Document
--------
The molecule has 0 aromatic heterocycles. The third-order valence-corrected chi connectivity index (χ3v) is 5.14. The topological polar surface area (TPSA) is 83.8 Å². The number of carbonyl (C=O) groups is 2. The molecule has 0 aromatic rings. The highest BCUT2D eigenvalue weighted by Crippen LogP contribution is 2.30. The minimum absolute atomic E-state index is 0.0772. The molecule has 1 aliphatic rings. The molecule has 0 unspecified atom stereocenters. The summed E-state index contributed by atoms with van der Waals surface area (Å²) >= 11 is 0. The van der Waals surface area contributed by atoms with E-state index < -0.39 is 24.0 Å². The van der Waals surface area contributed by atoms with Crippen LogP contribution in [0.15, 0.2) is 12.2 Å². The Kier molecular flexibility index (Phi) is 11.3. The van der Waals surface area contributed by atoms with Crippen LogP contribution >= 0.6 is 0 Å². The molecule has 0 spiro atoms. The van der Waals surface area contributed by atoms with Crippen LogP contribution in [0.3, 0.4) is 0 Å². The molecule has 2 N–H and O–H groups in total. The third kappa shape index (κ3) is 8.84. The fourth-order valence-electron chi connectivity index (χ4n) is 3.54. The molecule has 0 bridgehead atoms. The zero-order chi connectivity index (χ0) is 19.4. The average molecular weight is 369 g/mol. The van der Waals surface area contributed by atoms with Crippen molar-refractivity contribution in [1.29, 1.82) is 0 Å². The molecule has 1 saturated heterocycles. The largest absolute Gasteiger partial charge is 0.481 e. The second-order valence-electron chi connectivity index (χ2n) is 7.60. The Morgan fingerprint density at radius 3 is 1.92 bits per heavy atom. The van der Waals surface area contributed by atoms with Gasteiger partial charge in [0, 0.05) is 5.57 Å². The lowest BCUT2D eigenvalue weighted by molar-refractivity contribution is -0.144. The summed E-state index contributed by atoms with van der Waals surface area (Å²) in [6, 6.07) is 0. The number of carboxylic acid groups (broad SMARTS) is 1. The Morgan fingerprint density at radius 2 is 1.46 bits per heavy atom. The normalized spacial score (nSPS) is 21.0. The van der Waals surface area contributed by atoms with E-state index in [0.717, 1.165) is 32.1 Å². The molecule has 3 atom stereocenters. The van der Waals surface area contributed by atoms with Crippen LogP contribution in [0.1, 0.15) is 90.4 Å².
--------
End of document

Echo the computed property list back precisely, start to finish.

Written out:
The molecule has 0 aromatic heterocycles. The third-order valence-corrected chi connectivity index (χ3v) is 5.14. The topological polar surface area (TPSA) is 83.8 Å². The number of carbonyl (C=O) groups is 2. The molecule has 0 aromatic rings. The highest BCUT2D eigenvalue weighted by Crippen LogP contribution is 2.30. The minimum absolute atomic E-state index is 0.0772. The molecule has 1 aliphatic rings. The molecule has 0 unspecified atom stereocenters. The summed E-state index contributed by atoms with van der Waals surface area (Å²) >= 11 is 0. The van der Waals surface area contributed by atoms with E-state index < -0.39 is 24.0 Å². The van der Waals surface area contributed by atoms with Crippen LogP contribution in [0.15, 0.2) is 12.2 Å². The Kier molecular flexibility index (Phi) is 11.3. The van der Waals surface area contributed by atoms with Crippen LogP contribution >= 0.6 is 0 Å². The molecule has 0 spiro atoms. The van der Waals surface area contributed by atoms with Crippen LogP contribution in [0.3, 0.4) is 0 Å². The molecule has 2 N–H and O–H groups in total. The third kappa shape index (κ3) is 8.84. The fourth-order valence-electron chi connectivity index (χ4n) is 3.54. The molecule has 0 bridgehead atoms. The zero-order chi connectivity index (χ0) is 19.4. The average molecular weight is 369 g/mol. The van der Waals surface area contributed by atoms with Crippen molar-refractivity contribution in [1.29, 1.82) is 0 Å². The molecule has 1 saturated heterocycles. The largest absolute Gasteiger partial charge is 0.481 e. The second-order valence-electron chi connectivity index (χ2n) is 7.60. The Morgan fingerprint density at radius 3 is 1.92 bits per heavy atom. The van der Waals surface area contributed by atoms with Gasteiger partial charge in [0, 0.05) is 5.57 Å². The lowest BCUT2D eigenvalue weighted by molar-refractivity contribution is -0.144. The summed E-state index contributed by atoms with van der Waals surface area (Å²) in [6, 6.07) is 0. The number of carboxylic acid groups (broad SMARTS) is 1. The Morgan fingerprint density at radius 2 is 1.46 bits per heavy atom. The normalized spacial score (nSPS) is 21.0. The van der Waals surface area contributed by atoms with E-state index in [0.717, 1.165) is 32.1 Å². The molecule has 3 atom stereocenters. The van der Waals surface area contributed by atoms with Crippen LogP contribution in [0.1, 0.15) is 90.4 Å².